THE FAMOUS DOOR JANUARY 7, 2011
Of course it’s offensive. To recognize that about the video that Kanye West released last week for his self-portrait in song, “Monster,” is to acknowledge its intent without seeing the fullness of its effect. The video was directed by Jake Nava, who is celebrated for making commercials that market glamour brands (Armani, L’Oreal) with sexy celebrities (Jessica Alba, Maria Sharapova), as well as music videos that market sexy female musicians (Beyoncé, Britney Spears, Shakira) like the glamour brands they are. “Monster,” a track from West’s sensational album, My Beautiful Dark Twisted Fantasy, which I put on my list of the ten best albums of 2010, is, as music, a disturbingly irresistible meta-statement of West’s monstrous ego. “I crossed the line,” West chants in the climax of the song, “I’ll let God decide.” What did he do, exactly? We can only imagine, because we know West to be unfettered, rich and powerful, and to have been driven mad by his love for himself.
Nava, an artist of lesser means, is limited by his consumerist skill with pop-visual references. (It was Nava who took a Gwen Verdon dance routine from a forgotten TV-show clip and made the “Single Ladies” video for Beyoncé.) He fills the “Monster” video with taboo images inspired by vintage drive-in movies, the Twilight films, and horror comics. A key scene in the video, in which West is shown holding the head of a decapitated woman by her hair, is modeled on the cover of a horror comic of the early 1950s. (For examples of comic art in this genre, see the slide show I made for TNR.com a couple of years ago.) Nava renders the grim hedonism and misogyny of his images with the blasé gloss of cosmetic ads.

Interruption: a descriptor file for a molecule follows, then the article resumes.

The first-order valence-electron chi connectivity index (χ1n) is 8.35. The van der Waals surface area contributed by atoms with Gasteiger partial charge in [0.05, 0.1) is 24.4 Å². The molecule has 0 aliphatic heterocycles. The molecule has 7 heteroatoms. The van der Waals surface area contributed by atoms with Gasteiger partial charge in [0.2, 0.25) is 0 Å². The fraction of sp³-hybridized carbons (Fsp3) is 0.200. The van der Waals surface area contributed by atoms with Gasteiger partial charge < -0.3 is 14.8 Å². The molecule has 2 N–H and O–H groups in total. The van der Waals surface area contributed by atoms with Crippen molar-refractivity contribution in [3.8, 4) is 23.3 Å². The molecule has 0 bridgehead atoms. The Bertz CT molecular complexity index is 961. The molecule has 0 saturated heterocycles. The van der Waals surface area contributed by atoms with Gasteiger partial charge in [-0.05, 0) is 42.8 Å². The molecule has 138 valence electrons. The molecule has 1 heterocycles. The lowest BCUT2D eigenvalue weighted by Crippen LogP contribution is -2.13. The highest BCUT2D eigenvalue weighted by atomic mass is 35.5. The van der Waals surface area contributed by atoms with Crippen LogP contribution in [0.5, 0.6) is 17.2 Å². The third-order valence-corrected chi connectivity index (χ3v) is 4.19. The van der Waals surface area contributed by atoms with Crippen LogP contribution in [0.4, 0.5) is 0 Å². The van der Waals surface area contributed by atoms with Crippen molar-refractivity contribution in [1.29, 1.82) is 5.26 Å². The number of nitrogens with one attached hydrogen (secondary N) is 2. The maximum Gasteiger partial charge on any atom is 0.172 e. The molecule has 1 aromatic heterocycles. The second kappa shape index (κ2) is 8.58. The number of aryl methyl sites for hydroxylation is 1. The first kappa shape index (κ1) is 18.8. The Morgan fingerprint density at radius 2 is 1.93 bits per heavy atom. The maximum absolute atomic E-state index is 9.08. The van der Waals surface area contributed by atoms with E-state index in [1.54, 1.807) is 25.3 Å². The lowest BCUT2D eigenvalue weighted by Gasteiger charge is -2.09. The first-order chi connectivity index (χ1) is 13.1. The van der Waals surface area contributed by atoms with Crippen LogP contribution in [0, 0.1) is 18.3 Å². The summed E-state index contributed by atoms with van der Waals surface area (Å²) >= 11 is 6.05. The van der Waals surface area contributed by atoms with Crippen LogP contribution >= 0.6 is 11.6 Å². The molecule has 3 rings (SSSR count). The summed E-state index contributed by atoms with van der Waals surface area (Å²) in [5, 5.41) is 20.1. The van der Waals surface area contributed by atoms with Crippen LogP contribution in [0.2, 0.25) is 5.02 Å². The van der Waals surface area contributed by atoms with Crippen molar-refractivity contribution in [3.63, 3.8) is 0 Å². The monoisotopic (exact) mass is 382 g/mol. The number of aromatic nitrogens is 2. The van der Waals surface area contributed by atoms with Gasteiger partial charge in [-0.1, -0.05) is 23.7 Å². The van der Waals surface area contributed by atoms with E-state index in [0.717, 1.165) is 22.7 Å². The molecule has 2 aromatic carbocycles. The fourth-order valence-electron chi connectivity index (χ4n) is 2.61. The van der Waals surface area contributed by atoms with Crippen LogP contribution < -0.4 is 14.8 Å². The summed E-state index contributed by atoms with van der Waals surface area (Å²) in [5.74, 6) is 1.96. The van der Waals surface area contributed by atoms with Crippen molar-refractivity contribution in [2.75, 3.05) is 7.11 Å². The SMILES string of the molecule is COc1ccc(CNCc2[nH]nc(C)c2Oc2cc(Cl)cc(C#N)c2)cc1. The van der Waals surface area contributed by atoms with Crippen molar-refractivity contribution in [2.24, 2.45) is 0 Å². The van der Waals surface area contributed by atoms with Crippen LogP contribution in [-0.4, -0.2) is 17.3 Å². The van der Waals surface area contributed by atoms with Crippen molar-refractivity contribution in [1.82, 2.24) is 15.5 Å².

It would be a misreading of this work, I think, to take Nava’s manner of glamorizing horrors such as strangulation and necrophilia—yes, in one scene, West is shown lowering the head of the corpse of a young woman onto his crotch—as a means of artful distancing. The opulent decadence of the video’s VIP-room dreamscape is not a fantasy to Kanye West; it’s his reality.
What’s most frightening about “Monster” is not its entwining of glitz and violence and sex, but Kanye West’s passivity in the midst of it all. His presence in the video is almost spectral. He glides through the nightmare images in “Monster” inertly, disengaged. Such is the power he exudes: a genuinely monstrous power to command the doing of exotic and horrible things without judgment, nor even interest. In the video of “Monster,” Kanye West crosses no lines, but lords over lingeried minions who do, and he assumes a privilege greater than God’s: the privilege to decide nothing.